Novel protein labeling methods enabling quick analysis of newly synthesized proteins in biological processes

Proteins are the building blocks of cells, as they facilitate chemical reactions, provide structural support and transmit signals between cells. Understanding the dynamics of protein synthesis and degradation is essential for unraveling the complex mechanisms underlying cellular processes and how cells respond to external stimuli. However, studying this nascent proteome is a challenge as it is constantly changing and it can be difficult to distinguish it from the pre-existing proteome. Chemists of Radboud University, together with Donders Institute and RIMLS-science, have accomplished a major breakthrough by developing an innovative technique for labeling that allows for effective monitoring and analysis of newly synthesized proteins. The results of the study have recently been published in the high impact journal Nature Communications.

A proteome is the entire set of proteins made by an organism. Proteomics enables the identification of the increasing numbers of proteins, varying with time and distinct requirements. To track newly synthesized proteins, scientists use special labeling methods that allow them to selectively visualize and isolate the proteins from the rest of the cellular proteome. A commonly used method is inserting a bioorthogonally-modified amino acid into these newly synthesized proteins, which can then be selectively labeled and purified for analysis. Current methods often require special conditions or are toxic to cells. The large multidisciplinary research team recently developed the novel labeling method THRONCAT (Threonine-derived Non-Canonical Amino acid Tagging) enabling efficient tracking and analysis of newly synthesized proteins. THRONCAT overcomes these limitations by utilizing a non-canonical and bioorthogonal amino acid called β-ethynylserine (βES), since it can selectively label newly formed proteins without harming the cells or the need for specific conditions. “We are pleased with these results, as they represent a significant step forward in our ability to monitor and examine protein dynamics in cells”, researcher with the Institute of Molecules and Materials (IMM) of Radboud University and member of the consortium Kim Bonger says.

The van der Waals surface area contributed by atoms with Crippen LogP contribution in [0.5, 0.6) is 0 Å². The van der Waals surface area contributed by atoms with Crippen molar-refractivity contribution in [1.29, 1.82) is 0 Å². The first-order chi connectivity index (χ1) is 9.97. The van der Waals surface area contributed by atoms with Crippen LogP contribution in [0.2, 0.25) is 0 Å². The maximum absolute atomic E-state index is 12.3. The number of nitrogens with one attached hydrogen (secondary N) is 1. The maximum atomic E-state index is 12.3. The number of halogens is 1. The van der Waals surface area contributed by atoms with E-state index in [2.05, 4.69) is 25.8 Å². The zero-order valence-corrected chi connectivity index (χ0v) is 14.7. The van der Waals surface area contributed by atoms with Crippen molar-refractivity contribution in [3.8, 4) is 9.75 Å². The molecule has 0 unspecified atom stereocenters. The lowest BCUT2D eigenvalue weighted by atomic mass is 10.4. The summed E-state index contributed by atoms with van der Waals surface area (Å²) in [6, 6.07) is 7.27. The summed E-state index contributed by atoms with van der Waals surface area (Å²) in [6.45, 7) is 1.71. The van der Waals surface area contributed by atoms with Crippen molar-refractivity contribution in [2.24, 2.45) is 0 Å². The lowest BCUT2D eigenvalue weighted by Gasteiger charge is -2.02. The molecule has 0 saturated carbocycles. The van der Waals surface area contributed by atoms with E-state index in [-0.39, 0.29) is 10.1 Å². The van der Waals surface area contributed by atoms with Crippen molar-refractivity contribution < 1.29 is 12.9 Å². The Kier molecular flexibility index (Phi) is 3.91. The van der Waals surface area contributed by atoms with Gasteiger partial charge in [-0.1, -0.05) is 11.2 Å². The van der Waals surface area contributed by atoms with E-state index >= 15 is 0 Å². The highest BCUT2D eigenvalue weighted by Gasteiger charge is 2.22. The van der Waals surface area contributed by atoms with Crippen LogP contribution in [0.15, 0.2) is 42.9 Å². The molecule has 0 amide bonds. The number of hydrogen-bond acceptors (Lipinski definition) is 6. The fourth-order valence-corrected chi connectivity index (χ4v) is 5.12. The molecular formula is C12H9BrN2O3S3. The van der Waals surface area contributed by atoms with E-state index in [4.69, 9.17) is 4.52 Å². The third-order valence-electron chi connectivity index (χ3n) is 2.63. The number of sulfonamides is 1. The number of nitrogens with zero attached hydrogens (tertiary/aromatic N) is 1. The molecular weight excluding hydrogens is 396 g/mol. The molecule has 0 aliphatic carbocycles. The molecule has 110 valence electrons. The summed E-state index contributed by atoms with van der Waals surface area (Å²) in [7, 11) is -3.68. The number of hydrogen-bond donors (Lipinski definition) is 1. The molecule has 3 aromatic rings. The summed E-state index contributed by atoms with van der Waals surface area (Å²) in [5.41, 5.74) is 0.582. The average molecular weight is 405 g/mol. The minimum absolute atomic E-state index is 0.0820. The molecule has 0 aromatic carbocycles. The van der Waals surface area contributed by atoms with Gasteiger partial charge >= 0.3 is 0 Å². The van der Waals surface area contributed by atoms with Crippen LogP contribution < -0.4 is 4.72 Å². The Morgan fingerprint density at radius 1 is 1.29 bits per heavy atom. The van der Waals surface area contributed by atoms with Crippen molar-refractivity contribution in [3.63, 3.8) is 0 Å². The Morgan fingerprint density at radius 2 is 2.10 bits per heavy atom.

Simplicity & user-friendly

The efficacy of THRONCAT was demonstrated by testing the method in various cell types, including bacteria, mammalian cells, and fruit flies. Within minutes of introducing βES to the culture medium, the researchers were able to visualize and isolate newly synthesized proteins, showcasing the simplicity and user-friendliness of the technique. By applying THRONCAT, scientists can now study immediate changes in protein production in response to external stimuli and analyze relative protein synthesis rates in specific cell types in vivo.

Advancing field of proteomics

The THRONCAT method marks a significant advancement in the field of proteomics, offering a simple and efficient approach to study the early stages of protein production within cells in response to external stimuli. Its broad applicability across different cell types and potential clinical applications makes it a valuable tool for both basic and translational research. The innovative protein labeling method opens up new routes for understanding cellular processes and holds promise for enhancing the knowledge of various diseases, drug development, and personalized medicine. “The results of this provides a powerful tool for researchers to gain valuable insights into the cells working mechanism in various biological processes”, Bonger says.


Great teamwork of three research groups from various disciplines led to this breakthrough. “Developing a scientific technology is worthless when not used by the community” Bonger says. “All team members played an important role in the development of THRONCAT; from chemistry to proteomic analysis and relevant applications in vivo”. The team foresees that THRONCAT will contribute to the advance of many scientific discoveries as there is great interest from the international scientific community. Bonger concludes: “We look forward to many collaborations and developing THRONCAT further introducing new features that help researchers answering their scientific research questions even faster and easier”.

Faculty Meet Up

The significant and inspiring achievements of the research team have not gone unnoticed at the Faculty of Science. During the recent Faculty 's Meet Up event, the project and output was highlighted and the entire team was acknowledged for their effort and the societal impact of the project. The Faculty’s Meet Up aim to provide a platform for staff and students to meet and exchange knowledge and start collaborations.

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